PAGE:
In CSS, there are generally two schools of thought about apply cascading style sheets to your front-end code. You either section your style sheets off so that your CSS folder looks something like this:
You get the idea. By sectioning off your code into the sections they are intended for, it creates a nice organization of sorts. Then there is the other school of thought, where someone has created a theme and the css folder just contains:
All the CSS code for the theme you are using (assuming you are using a theme) is crammed into one file.
In most cases, one approach or the other doesn’t really matter. In terms of the way the code is received via an HTTP call, the one big file may prove to be a couple milliseconds faster, but it usually isn’t noticeable.
Personally, I like to cram all my CSS code into one sheet. Then I use Ctrl+F in an editor (PC user) to find the class or ID that I am looking for. You can all take the CSS import rule into account too, but we won’t get into that right now. A few things to consider when deciding what is right for you.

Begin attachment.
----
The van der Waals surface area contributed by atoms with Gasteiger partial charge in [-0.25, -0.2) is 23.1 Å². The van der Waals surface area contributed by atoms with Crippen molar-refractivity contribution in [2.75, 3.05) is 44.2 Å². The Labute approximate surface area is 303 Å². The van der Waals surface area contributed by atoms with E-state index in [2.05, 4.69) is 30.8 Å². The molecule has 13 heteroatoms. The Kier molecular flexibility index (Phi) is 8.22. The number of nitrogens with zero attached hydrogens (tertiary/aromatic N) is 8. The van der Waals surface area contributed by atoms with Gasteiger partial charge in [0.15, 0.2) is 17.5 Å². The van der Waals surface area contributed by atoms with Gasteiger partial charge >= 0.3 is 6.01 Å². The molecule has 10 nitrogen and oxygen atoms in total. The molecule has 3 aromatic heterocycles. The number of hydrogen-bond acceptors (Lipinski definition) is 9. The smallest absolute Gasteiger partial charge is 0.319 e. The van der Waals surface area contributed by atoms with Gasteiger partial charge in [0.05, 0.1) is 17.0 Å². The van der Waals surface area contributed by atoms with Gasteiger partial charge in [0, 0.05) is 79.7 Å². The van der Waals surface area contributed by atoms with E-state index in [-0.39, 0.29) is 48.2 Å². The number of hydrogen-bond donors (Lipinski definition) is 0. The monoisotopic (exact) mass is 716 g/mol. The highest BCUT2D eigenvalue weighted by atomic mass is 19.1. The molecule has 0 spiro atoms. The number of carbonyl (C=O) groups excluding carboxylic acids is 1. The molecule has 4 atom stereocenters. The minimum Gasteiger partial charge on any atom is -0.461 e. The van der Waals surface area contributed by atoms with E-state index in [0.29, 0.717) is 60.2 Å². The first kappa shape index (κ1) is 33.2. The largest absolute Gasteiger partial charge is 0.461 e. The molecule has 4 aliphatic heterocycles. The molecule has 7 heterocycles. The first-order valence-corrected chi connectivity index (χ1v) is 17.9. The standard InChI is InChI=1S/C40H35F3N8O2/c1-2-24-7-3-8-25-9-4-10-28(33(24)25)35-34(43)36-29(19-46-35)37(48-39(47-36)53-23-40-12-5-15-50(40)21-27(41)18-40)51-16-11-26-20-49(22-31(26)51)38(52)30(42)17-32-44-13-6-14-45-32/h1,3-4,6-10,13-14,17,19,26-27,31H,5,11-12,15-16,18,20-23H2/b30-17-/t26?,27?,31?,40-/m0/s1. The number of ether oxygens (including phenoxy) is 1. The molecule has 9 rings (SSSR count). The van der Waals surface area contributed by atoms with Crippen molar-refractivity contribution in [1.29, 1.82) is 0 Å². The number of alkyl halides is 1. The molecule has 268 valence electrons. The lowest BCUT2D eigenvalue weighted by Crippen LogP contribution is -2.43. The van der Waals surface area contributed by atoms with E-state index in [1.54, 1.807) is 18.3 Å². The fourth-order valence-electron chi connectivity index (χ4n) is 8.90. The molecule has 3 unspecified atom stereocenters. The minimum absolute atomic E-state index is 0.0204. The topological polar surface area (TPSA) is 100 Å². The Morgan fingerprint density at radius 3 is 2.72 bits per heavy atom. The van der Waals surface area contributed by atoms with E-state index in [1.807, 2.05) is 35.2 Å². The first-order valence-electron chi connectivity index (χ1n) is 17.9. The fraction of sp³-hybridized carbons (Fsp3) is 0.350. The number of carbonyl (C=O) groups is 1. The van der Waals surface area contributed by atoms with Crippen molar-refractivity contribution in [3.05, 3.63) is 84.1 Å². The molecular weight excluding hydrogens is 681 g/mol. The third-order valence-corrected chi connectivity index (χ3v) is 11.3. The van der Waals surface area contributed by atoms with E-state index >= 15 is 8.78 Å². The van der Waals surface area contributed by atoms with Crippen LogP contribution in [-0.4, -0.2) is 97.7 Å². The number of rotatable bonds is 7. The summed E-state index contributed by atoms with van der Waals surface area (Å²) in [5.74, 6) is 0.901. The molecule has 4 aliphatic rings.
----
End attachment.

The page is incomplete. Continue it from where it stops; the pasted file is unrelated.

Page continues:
Sometimes you don’t get a choice with your theme
If you are using WordPress or Drupal or any other CMS, you are using a theme. And most people use themes that have already been created by someone else. So right out of the box, you may have to adapt to someone else’s CSS preference.
If you are a super newbie, this video will help you understand how to work with CSS code that came straight to you from a theme.
How comfortable are you with browser console?
Chances are, if you are a web developer, you know all about browser console. Console is provided by default in Chrome browsers (F12), and Firebug is often used for Firefox. This will help you easily find CSS classes and ID’s when you need to, which makes one big style sheet easier to navigate.
On the other hand, if you like to scroll through your style sheets directly, then you are better off splitting up your code into well organized areas.
Try both and you will know what you want to do
There is no wrong or right answer here, it’s all about preference. And even though the debate is as strong as Biggie vs. Tupac or Mac vs. PC, it all comes down to what works best to you. Remember, that one big CSS file is slightly easier for the browsers to digest because it is only one HTTP call, but it’s negligible at best.
If you like organization right out of the box, then organize your CSS files early and stick to the organization you have set up. If you are good with using browser console and are fast in your editor, then it may be faster for you to work with one big sheet.
Like I said, personally I am a one big sheet kind of person. When I get a theme out of the box, and there are 10 different style sheets, I usually combine them all into one. The only exception I have is for mobile @media distinctions which can get messy in the one sheet option.